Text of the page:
by B.B. Pelletier

This one comes from a comment made by Canadian reader Wild Wild West. “Speaking of whisps of CO2, I am not sure if you or any of the other Nightstalker owners have noticed, but on my Nightstalker with a fresh bottle and during the first 100 or so shots, I do get quite an annoying blast of CO2 following each shot.”

Yes, you will see that on many CO2 guns, and today I’d like to examine why.

Liquid or gas?
The way some CO2 guns are designed – whether it’s a full powerlet, removable bulk tank or new AirSource cartridge – it’s possible for liquid CO2 to flow into the gun’s valve when the gun is held level. The liquid CO2 cannot maintain its pressure once it’s released from the confines of the tank, so it flashes to gas wherever it happens to be. If that is inside the valve of a gun or even beyond the valve and inside the gun’s barrel, the CO2 does not have enough time to completely expand before it hits the outside air – still expanding. Because it cools as it expands, it instantly condenses the moisture in the air, creating a fog. The moister the air, the more fog is created.

Vertical vs. horizontal
If you look at AirSource guns, almost all of them align the cartridge horizontally, which means the liquid CO2 inside the full cartridge has the best chance of flowing out when the gun is fired. Now, the AirSource adapter upgrade kit, used to upgrade a standard Crosman 1077, positions the cartridge lower than the rifle’s valve, preventing this from happening. The small amount of vertical space in the adapter allows CO2 gas to rise above the liquid and get to the valve first.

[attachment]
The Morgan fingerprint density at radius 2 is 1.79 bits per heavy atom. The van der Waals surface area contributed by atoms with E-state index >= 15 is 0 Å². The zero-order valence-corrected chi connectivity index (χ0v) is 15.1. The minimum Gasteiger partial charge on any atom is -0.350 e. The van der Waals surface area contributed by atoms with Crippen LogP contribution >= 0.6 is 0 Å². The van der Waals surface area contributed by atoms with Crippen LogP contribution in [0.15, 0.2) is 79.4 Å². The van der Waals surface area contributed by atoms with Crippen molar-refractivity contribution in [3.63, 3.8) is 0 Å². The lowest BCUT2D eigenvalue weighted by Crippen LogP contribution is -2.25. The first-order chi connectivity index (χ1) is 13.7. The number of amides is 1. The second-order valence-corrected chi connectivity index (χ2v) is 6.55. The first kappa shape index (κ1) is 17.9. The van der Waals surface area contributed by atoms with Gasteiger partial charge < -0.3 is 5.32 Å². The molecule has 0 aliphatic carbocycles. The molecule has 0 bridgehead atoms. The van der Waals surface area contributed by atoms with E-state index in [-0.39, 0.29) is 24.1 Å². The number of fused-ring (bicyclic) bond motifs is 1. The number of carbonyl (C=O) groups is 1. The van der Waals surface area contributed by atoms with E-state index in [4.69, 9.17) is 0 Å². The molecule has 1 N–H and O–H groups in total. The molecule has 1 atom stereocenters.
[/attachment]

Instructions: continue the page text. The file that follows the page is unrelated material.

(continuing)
The Crosman NightStalker has the AirSource cartridge aligned horizontally in the butt, so it is a candidate for liquid to flow through the valve. A Benjamin EB 17 pistol has a 12-gram powerlet aligned horizontally with the valve in a tube at the front of the gun, so it is also a candidate for a wisp of fog with the first few shots from a fresh powerlet. On the other hand, a Colt Government Model M1911A1 pistol has the 12-gram powerlet aligned vertically inside the grip, so there is less chance of liquid passing through the valve. A gun like this is a lot less likely to have the wisp of fog from the muzzle on any but the hottest, most humid days.

What about the “dog days”?
There are days when the temperature is so high and the humidity is 100 percent that ANY CO2 gun is going to give a wisp of fog from the muzzle. On days like these, the air is completely saturated with moisture, and anything that changes the conditions for even an instant causes condensation. Just the relative coolness of the CO2 gas is enough to cause visible condensation on a day like this. Heck – even a PCP will smoke on some days for the same reason. I have seen water dripping from the wings of low-flying A10 Warthogs when they turn sharply close to the ground, simply from the air they compress ahead of the wing! They will actually leave brief vapor trails!

So what? Now that we know the science behind the smoke from CO2 guns – does it matter? As a matter of fact, it does. If an airgun is passing liquid – instead of gas – through the valve, you can expect the velocity to be way off the norm. If you chronograph the gun, that’s exactly what you’ll find. The first couple of shots from a CO2 gun – ESPECIALLY a gun with a horizontal tank – will be significantly faster than the norm. Then the gun will settle down to a long string of shots in close proximity until all the liquid is gone. Then, the velocity drops sharply.

So a target gun that uses CO2 will have a couple of wild shots before it settles down. That explains why the FWB C55 changed from a horizontal to a vertical gas tank and also why CO2 is not considered competitive at the world level anymore.

“Gee, Mr. Wizard, you sure can tell a lot of neat stuff from just a puff of gas at the muzzle of a gun!”

“Yes, Jimmy, you can.”